There's no such thing as an LED TV. There, we said it.
"But what about my new LED TV?" we hear you cry. Well, it's an LCD TV. With some fancy backlighting.
Before we delve into how an 'LED TV' differs from a basic LCD TV, it's worth noting how popular the new super-slim technology is becoming.
Article continues below
According to market research agency GfK, a total of 8,817,000 LCD TVs were sold in the UK in the 52 weeks ending in July 2010, with LED sets accounting for an additional 355,000.
That's a relatively small percentage, though it's also worth knowing that LED-equipped TVs have rocketed in popularity - just 41,000 were sold in the 12 months prior to July 2009.
AFFORDABLE: Sharp has taken LED tech down to entry-level prices
So LED is popular, but what is it? Effectively an LED-backlight is a replacement for the uniform CCFL backlight that gives a LCD TV its brightness.
Instead of being always on - and therefore not able to dim in specific areas of the screen - LED lights are arranged either along the sides of the screen ('Edge' LED) or arranged behind the entire screen ('Direct' or 'Full' LED).
These LED lights can switch on and off individually, which means the image can have greater contrast - bright whites and deep black in the same image.
LIGHTS ON: LED lights are sometimes arranged in clusters behind the screen
A good example of how this works is with a dark and dingy movie like Batman Begins. For night scenes a traditional CCFL-backlit LCD TV isn't able to dim sufficiently enough to make the black areas of the image convincing, and neither is it able to show night areas, such as headlights or street lamps.
The end result is a picture that isn't dynamic, and dominated by grey where there should be black, and indistinguishable details that ought to be brightly lit. Put simply, the contrast of the panel isn't very good.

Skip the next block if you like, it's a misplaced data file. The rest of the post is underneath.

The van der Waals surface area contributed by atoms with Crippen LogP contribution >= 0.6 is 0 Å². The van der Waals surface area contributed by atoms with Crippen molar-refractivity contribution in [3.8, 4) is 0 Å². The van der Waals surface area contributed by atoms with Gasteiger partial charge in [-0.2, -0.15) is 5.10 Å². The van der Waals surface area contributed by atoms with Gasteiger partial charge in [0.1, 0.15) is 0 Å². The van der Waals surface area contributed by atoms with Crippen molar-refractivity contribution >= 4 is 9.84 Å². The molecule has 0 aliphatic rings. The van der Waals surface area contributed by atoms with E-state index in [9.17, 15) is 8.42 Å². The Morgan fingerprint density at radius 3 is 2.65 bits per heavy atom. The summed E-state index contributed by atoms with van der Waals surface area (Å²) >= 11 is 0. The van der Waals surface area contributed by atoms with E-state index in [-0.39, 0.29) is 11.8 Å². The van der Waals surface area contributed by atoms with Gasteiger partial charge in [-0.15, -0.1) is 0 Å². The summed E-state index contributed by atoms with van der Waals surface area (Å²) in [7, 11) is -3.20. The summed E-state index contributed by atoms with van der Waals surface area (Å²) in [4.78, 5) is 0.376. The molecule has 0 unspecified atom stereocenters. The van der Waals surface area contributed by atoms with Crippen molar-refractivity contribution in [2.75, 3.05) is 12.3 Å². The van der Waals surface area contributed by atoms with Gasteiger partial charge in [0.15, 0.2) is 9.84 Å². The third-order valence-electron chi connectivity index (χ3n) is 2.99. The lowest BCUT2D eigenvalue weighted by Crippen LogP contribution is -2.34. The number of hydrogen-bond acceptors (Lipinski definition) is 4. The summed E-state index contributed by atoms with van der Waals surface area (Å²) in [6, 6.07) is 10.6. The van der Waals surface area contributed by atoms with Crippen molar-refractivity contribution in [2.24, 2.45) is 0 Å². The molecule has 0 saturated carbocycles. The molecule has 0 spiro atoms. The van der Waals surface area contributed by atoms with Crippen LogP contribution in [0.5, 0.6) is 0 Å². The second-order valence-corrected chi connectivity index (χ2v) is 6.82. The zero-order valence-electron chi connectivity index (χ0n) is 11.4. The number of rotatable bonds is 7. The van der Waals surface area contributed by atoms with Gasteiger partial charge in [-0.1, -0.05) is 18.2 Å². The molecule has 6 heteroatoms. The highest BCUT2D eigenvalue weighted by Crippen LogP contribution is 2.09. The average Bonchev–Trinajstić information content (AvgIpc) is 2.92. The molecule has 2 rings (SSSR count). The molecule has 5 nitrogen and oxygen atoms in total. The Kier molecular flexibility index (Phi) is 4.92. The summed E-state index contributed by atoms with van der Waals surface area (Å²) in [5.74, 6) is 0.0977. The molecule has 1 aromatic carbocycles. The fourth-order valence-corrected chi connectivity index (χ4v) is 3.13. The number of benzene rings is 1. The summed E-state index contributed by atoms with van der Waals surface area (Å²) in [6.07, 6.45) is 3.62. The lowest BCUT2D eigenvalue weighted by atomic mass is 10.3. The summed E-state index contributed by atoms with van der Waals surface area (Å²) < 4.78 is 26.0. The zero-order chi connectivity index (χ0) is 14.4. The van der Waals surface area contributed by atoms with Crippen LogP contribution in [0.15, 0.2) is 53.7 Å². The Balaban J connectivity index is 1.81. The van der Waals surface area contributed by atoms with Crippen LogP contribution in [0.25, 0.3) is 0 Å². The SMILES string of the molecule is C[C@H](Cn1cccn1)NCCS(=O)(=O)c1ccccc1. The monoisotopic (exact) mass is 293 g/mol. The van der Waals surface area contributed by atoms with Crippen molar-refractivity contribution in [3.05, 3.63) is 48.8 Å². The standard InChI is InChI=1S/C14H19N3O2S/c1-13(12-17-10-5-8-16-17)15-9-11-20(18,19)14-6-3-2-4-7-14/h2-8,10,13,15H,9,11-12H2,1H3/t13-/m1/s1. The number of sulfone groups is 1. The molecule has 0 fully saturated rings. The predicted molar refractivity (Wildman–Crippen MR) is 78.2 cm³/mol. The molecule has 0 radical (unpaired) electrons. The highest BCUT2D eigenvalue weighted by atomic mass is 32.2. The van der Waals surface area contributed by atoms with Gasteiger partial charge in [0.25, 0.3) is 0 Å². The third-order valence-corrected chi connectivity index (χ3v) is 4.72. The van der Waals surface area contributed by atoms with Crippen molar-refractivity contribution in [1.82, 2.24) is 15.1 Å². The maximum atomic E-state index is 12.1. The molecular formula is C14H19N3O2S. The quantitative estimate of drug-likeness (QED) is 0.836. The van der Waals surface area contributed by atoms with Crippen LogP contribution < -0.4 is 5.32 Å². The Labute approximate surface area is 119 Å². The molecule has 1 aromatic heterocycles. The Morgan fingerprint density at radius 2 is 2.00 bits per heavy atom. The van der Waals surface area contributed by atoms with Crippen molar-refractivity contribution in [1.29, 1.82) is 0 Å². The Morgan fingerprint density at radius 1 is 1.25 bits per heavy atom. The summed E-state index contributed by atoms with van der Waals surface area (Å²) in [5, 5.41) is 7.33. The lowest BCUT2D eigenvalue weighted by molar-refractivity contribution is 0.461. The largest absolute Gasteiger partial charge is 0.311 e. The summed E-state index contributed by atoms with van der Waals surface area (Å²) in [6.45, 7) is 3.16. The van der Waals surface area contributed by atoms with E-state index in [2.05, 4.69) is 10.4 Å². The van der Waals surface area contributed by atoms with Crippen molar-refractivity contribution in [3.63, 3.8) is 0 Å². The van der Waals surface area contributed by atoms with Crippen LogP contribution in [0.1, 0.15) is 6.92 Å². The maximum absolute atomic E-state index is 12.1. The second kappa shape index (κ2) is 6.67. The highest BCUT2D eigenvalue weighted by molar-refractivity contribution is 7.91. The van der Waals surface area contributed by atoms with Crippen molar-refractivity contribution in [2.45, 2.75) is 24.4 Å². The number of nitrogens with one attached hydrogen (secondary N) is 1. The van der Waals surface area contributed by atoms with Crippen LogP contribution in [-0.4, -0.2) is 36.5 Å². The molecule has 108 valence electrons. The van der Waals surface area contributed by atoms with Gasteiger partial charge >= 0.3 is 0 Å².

A plasma TV doesn't have this problem - each pixel can light up, or switch-off, according to the demands of the picture.
LED vs CCFL
So to counteract its lack of contrast, LED lights are being used instead of CCFL backlights, though how many - and exactly how they're arranged - depends on the brand.
'Edge LED' systems use an array of LED lights along the side that fire light across into the centre of the screen. It's technically the least effective system in terms of achieving a high contrast ratio because it doesn't offer 'local dimming'.
As a rule of thumb this system does help produce the slimmest flatscreen TVs around. It's also cheaper to produce.
'Direct' LED systems, which could involve somewhere in the region of 200+ LED lights arranged all over the screen in clusters, is visually the most impressive technology, but it's more expensive - and adds a few extra millimetres to the depth of the TV.
Edge LED vs Direct LED
Which is better depends on what consumers want. "Edge LED offers various advantages over Direct LED such as a thinner chassis (meaning a larger TV in a smaller position in the home), it is more power efficient (saving the consumer money on utility bills), and picture clarity is improved," a Samsung spokesperson told TechRadar.
"Direct LED can create a 'halo effect' meaning that clarity from source content is lost. However, Edge LED suffers less from halo effect as the LEDs themselves are positioned around the edge of the TV, meaning the light source is emitting from the guide plate, producing less blurring of the image."
As you might have gathered from that, Samsung is committed to Edge LED tech, citing it as the "superior technology." It's 'halo' argument is valid; clusters of LED lights in the behind the screen can cause bright objects to appear with a slight ring around them. Edge sets do, however, struggle to produce as high a contrast - especially when compared to that other big-screen technology: plasma.